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March 4, 2014 / BTM

What God’s Fingerprints Tell Us

summary fingerprintThe fingerprints I’ve chosen for the Finding the Fingerprints of God series are not arbitrary.  These fingerprints represent some of the most concrete evidences outside the Bible for the existence of God.  They illustrate some of the ways in which science demonstrates that belief in God is both rational and logical.

When Lee Strobel was on his journey to determine if there was any scientific evidence to affirm the existence of God, one of the people he interviewed was Stephen Meyers.  (Strobel’s journey from belief in Darwinian evolution to the Christian God is described in The Case for a Creator).  In the interview, Strobel asked: “Could you list, say, half a dozen examples of how you believe science points towards theism?”

Here’s a summary of Meyer’s answer:

–        Big Bang theory and its accompanying underpinning in general relativity, which point to a definite origin of the universe.  There is no naturalistic explanation for the origin of the universe;

–        Anthropic fine-tuning – the fundamental laws and parameters of physics have precise numerical values.  Nothing requires them to be this way, and yet life would be impossible if they were not calibrated precisely as they are;

–        The origin of life and of the information (DNA) required to bring life into existence.  Darwinian theory cannot explain the origin of this information;

–        irreducibly complex molecular machines that defy Darwinian explanation;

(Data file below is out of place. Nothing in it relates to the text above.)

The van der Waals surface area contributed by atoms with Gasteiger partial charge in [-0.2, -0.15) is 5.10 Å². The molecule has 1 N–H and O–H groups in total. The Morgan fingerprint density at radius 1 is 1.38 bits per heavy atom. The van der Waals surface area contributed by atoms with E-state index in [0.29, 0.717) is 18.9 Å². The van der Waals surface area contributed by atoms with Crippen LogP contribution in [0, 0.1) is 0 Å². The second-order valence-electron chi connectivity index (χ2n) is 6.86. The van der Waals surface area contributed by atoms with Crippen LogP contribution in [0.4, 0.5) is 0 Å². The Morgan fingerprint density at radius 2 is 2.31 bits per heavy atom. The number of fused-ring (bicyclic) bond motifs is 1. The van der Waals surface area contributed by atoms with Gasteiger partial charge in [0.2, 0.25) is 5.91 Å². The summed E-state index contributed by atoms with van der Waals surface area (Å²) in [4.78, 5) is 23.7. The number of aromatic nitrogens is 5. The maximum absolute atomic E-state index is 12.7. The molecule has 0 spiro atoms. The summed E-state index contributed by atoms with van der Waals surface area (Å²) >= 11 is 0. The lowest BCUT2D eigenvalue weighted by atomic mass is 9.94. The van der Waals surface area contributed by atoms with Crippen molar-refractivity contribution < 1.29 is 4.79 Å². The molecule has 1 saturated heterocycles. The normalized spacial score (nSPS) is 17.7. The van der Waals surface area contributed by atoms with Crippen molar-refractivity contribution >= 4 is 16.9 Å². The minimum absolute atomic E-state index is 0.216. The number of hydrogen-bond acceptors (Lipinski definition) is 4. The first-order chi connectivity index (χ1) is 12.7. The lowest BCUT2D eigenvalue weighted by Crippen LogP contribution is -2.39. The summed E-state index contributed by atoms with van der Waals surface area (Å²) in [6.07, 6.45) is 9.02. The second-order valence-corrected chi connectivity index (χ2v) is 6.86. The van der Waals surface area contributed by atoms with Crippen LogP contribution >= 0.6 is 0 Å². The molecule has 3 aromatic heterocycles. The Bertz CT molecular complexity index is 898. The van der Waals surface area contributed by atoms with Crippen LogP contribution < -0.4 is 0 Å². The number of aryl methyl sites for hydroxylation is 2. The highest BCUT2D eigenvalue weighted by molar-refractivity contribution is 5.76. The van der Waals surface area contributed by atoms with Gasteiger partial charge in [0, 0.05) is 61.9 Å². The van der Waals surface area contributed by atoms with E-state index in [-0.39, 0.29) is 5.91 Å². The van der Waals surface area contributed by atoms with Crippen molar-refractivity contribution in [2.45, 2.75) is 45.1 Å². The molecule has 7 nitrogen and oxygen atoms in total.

Meyer added a category that I have not covered yet: human consciousness.  Our capacity for self-reflection, creativity, morality, language, etc. supports the Judeo-Christian view that we are more than our material bodies.

When I did this series of activities with our kids, I wanted them to understand the evidences for God in General Revelation as a ‘set’.  I hung the picture at the beginning of this post on the wall near our kitchen table and over the course of a few weeks we slowly added each of the fingerprints as we discovered them through the activities I’ve shared with you.

Unveiling the activities in this way illustrated to our kids that all of the fingerprints worked together and told us different things about God.  Plus, it created some curiosity about what the next fingerprints would be.

I would love to know if you have found this series useful!   I will share some bonus fingerprints with you in the next few posts.


Leave a Comment
  1. Daniel M. Klem / Mar 4 2014 11:19 am

    For years we have been using science to support the Bible with our youth group. This has helped focus some of those thoughts. So, yes, this series has been useful! Thanks!

    • BTM / Mar 5 2014 9:46 am

      Thanks for writing back! Good for you for bringing since into your youth group teaching. I’d love to know more about what you’ve done it you are interested in sharing it.

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